And Grandma Jan `fessed up to her role in the family’s view of medical treatments. “To be honest, seeing people with major injuries and medical problems does make one dismissive of what we assume to be minor in our own families,” she admits. “My daughter Teresa once said she has no idea when to go to a doctor. My bad.”
But, as a benefit, not only did Kelsey get to grow up witnessing two female role models who pursued their passions—”They both LOVE their careers; they were both very successful and happy with their career choice,” she remarks—but she also had the opportunity to receive a lot of great advice when it came time to making her own career choices in life.
“I got a lot of advice when I made my decision to be a nurse and hopefully will continue to get advice for as long as possible,” Kelsey says. She adds that seeing how much both her mom and grandmother truly loved and enjoyed their careers heavily influenced her decision to choose a career that she would love.
“I got to see and hear their stories over the years about nursing and emergency room nursing. The stories were not only interesting cases, but stories of homelessness, poverty, crime, trauma, birth and death. They both said how fun they had working in the ER and told outrageous stories.”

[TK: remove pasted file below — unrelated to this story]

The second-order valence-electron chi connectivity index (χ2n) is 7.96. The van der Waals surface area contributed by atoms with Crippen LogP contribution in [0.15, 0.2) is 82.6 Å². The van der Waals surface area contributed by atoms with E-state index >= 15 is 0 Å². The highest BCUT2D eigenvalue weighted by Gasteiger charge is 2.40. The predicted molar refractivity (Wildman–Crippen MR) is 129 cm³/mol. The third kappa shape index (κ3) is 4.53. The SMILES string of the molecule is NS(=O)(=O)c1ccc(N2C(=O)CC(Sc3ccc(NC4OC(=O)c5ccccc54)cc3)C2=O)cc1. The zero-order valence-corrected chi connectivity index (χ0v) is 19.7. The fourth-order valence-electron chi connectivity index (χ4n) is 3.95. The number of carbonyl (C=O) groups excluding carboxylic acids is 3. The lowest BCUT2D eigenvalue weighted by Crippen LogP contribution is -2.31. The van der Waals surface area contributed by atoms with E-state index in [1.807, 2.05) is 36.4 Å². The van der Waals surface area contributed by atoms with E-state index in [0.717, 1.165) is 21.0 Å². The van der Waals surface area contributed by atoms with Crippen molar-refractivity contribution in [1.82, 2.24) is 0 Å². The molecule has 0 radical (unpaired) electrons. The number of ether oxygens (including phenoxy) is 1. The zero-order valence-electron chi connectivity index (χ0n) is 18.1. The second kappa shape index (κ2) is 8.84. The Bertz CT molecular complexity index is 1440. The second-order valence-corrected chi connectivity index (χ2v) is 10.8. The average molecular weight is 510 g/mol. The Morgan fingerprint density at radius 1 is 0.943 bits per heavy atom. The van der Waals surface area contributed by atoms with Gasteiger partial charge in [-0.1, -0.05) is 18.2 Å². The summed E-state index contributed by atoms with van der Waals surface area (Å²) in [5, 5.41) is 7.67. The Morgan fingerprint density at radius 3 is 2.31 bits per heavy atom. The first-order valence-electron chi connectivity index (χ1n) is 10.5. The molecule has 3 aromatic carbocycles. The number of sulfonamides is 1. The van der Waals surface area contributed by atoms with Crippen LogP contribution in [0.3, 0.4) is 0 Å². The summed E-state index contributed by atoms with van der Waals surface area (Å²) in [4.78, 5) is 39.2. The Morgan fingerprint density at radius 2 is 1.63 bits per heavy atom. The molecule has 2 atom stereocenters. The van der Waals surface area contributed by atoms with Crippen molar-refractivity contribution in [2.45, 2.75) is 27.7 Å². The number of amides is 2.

Footsteps to Follow
While it seems like a crazy enough coincidence that all three nurses work in ER, it’s an even bigger coincidence that they all also happened to choose to attend the same nursing school too at Widener.
Jan remembers telling Kelsey stories of how, before the advent of online classes in the 80s, she had to work 10-hour days four times a week in order to drive 81 miles one way to class. Meanwhile, Teresa was working in the ER at Shore Medical Center and had just become pregnant with Kelsey when she decided to get her NP and drove three nights a week over an hour away to class. And while Kelsey looked at many other different colleges and neither Jan nor Teresa pushed Widener on her, when Kelsey walked onto campus, she immediately felt at home.
“When she walked on campus she said, ‘This is it, I’m done looking!’ I remember thinking, ‘Of course it is! You were here with me for 9 months of pregnancy!’” Teresa laughs. “I was so happy.”
Although both Kelsey’s mother and grandmother went on to earn their NPs, Kelsey is undecided if she will follow in those particular footsteps. She says she’s in “no rush” and hopes to put a few years of ER experience under her belt before making any decisions about her future career path.